26 January 2012

Review 10: The Adventuress by Audrey Niffenegger

"When an alchemist's daughter is kidnapped she escapes into the arms of a man named Napoleon Bonaparte. Together the Adventuress and Napoleon share a passionate romance which has tragic, yet transcendant, results."

A graphic novel come coffee table book with a brief and strange story accompanied by dark but whimsical illustrations. Niffenegger created this whilst she was at university and whilst very different to her novels, the tone and atmosphere is unmistakeably Niffenegger.

First Line: 'Evolution: her father was an alchemist; he created her himself, of what, he would not say.'


I was confused to see many reviewers on Amazon comparing this unfavourably to The Time Traveler's Wife, Niffenegger's most famous and popular novel. Not that I preferred this but they are completely different things - this is an illustrated, sparsely worded graphic novel compared to the traditionally formatted The Time Traveler's Wife novel. They aren't supposed to be compared. Having said that, the feel of the book is reminiscent of all her work; dark, quirky tales of people and passion. This is far more comparable to Niffenegger's other graphic novel, The Night Bookmobile although that is more traditional than this. The left hand page features a full page illustration with words on the other side, not panelled illustrations with words overlaid. It is more of an adult picture book that a graphic novel really.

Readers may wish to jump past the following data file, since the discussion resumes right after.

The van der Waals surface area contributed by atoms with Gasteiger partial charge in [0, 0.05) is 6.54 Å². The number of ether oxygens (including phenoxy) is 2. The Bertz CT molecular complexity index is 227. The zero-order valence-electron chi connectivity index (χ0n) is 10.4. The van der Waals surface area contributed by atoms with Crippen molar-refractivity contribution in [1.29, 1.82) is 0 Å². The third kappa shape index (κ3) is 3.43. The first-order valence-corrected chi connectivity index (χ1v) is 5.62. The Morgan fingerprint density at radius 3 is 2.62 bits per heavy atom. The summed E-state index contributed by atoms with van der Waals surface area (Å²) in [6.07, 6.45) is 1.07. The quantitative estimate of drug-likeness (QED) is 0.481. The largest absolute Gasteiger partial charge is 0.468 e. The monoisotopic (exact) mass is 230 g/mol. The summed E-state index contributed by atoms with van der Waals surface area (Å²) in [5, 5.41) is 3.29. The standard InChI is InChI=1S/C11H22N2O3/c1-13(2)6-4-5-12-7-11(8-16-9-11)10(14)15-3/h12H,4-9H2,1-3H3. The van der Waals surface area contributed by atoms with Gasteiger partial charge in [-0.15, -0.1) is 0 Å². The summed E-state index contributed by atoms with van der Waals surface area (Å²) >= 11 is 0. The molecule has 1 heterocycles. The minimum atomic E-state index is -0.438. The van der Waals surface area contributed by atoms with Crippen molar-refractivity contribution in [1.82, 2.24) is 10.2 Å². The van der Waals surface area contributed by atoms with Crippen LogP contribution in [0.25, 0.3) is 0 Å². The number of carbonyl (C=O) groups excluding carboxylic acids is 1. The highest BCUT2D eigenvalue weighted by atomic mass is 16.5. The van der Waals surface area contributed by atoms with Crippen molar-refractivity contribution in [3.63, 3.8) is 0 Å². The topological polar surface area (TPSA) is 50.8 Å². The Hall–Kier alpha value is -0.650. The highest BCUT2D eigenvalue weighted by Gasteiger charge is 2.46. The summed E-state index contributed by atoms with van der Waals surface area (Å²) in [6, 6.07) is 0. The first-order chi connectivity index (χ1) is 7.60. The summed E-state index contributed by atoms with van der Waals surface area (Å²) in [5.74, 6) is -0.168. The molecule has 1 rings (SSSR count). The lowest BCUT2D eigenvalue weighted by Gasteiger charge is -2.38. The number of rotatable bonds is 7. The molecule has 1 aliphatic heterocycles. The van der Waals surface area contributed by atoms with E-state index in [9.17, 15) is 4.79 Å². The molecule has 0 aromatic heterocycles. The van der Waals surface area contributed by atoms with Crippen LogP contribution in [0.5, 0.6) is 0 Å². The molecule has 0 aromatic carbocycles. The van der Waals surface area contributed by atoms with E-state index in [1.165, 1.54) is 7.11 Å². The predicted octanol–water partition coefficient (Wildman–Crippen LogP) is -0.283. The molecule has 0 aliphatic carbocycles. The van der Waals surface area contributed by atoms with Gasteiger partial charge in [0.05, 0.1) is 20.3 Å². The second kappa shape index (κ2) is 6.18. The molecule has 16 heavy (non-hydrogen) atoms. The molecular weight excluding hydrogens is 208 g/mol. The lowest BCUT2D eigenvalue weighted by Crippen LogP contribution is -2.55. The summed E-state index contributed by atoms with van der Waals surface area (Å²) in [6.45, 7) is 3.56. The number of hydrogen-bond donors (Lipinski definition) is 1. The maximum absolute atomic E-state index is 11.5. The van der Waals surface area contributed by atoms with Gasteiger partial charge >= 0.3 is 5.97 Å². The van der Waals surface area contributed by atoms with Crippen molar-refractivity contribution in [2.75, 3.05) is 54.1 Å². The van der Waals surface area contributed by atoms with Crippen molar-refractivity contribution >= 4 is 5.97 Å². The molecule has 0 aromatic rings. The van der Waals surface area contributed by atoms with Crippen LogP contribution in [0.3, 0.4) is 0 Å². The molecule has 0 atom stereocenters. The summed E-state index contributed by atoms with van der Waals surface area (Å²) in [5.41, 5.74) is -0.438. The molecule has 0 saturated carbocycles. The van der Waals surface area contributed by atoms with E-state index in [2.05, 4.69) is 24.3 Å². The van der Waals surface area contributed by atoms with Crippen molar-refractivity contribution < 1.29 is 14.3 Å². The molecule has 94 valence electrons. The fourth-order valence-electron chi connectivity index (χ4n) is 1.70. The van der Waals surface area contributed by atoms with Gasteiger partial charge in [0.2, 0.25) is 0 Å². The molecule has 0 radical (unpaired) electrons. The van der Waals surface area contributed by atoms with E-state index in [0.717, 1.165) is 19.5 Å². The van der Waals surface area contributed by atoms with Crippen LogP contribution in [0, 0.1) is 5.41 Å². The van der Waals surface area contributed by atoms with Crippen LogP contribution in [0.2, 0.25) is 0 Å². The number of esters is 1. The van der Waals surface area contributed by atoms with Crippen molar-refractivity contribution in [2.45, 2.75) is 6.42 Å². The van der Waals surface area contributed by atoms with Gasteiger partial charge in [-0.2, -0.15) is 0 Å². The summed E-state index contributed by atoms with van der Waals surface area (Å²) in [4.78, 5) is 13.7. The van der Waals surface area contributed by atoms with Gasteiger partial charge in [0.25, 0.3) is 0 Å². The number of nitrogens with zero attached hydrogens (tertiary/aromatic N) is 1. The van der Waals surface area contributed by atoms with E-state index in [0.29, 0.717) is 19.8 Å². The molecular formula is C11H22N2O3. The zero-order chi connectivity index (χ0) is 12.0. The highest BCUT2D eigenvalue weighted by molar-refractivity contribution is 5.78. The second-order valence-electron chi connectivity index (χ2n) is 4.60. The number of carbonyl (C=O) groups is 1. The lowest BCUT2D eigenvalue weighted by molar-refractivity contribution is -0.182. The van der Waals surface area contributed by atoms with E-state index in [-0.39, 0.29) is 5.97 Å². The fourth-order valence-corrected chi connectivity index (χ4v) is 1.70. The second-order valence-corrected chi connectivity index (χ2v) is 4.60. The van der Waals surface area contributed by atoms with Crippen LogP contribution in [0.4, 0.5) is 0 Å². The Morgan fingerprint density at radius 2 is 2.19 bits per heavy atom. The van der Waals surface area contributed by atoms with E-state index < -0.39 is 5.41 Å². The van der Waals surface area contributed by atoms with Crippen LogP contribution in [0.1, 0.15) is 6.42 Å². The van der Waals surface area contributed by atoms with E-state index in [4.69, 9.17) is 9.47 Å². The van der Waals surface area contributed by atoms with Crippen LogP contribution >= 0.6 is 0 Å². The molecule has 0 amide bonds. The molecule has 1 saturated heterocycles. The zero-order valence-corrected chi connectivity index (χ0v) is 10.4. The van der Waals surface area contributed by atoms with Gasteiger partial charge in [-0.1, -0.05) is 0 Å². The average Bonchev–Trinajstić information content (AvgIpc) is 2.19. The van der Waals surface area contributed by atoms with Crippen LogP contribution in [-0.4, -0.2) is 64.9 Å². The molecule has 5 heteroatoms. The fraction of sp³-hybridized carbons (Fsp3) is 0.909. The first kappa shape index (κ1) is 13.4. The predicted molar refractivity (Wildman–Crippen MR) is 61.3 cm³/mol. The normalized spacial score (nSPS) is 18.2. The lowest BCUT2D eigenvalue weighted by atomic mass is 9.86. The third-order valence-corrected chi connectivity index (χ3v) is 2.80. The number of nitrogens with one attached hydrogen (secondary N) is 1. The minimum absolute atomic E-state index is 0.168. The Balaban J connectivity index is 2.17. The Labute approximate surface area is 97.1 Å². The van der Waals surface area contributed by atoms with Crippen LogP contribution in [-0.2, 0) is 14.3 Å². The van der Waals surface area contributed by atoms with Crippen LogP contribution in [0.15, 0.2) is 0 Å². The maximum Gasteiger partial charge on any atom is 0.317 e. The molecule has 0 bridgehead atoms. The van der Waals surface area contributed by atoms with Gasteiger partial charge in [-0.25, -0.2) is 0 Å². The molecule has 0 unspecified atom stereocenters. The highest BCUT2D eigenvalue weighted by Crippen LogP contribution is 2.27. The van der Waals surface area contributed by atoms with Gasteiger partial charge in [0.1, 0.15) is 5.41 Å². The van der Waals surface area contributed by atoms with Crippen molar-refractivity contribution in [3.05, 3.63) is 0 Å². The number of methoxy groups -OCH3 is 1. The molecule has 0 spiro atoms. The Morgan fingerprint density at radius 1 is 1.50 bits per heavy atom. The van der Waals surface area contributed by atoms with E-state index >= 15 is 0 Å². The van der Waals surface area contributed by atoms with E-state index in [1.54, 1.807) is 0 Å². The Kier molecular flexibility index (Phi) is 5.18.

It is the story of a girl who escapes a forced marriage by burning down the house of the man. She is sent to prison for this and whilst there creates herself a coccoon so she can emerge a moth and escape in the summer. The illustrations for this sequences are particularly beautiful. She then meets a young Napoleon and has a romance with him (that produces a cat-child) that ends in betrayal and tragedy before a reunion of spirits in the ether. Clearly, the story is a little off the beaten track. One thing (among many) that I love about Niffenegger's work is that you can never be sure what you are going to get. The fact that The Time Traveler's Wife, which is beautiful but definitely her most commercial work, was so successful that it has hidden the fact that Niffenegger clearly loves writing these odd stories. I met her in Oxford last year (too exciting, I was so starstruck!) and she was clearly a quirky lady in a very natural, appealing way - not in a created or pretentious way. I really liked Her Fearful Symmetry, despite its flaws, for not being what I expected. I can't wait for her next novel, The Chinchilla Girl in Exile, which is about a little girl with hypertrichosis.

This will only take you five minutes to read as the actual words are sparse. I could probably have done with a little more story to take it from something I liked and appreciated in an abstact way to something that affected me and that I loved, like The Night Bookmobile, which I adored. I am glad that Niffenegger's commercial success has allowed us to read this part of her work so easily but this didn't capture my imagination in the way her other work has.

Try it if... you like the atmosphere of Niffenegger' previous work, rather than the stories or you like darkly lovely illustrations for grownups.

No comments:

Post a Comment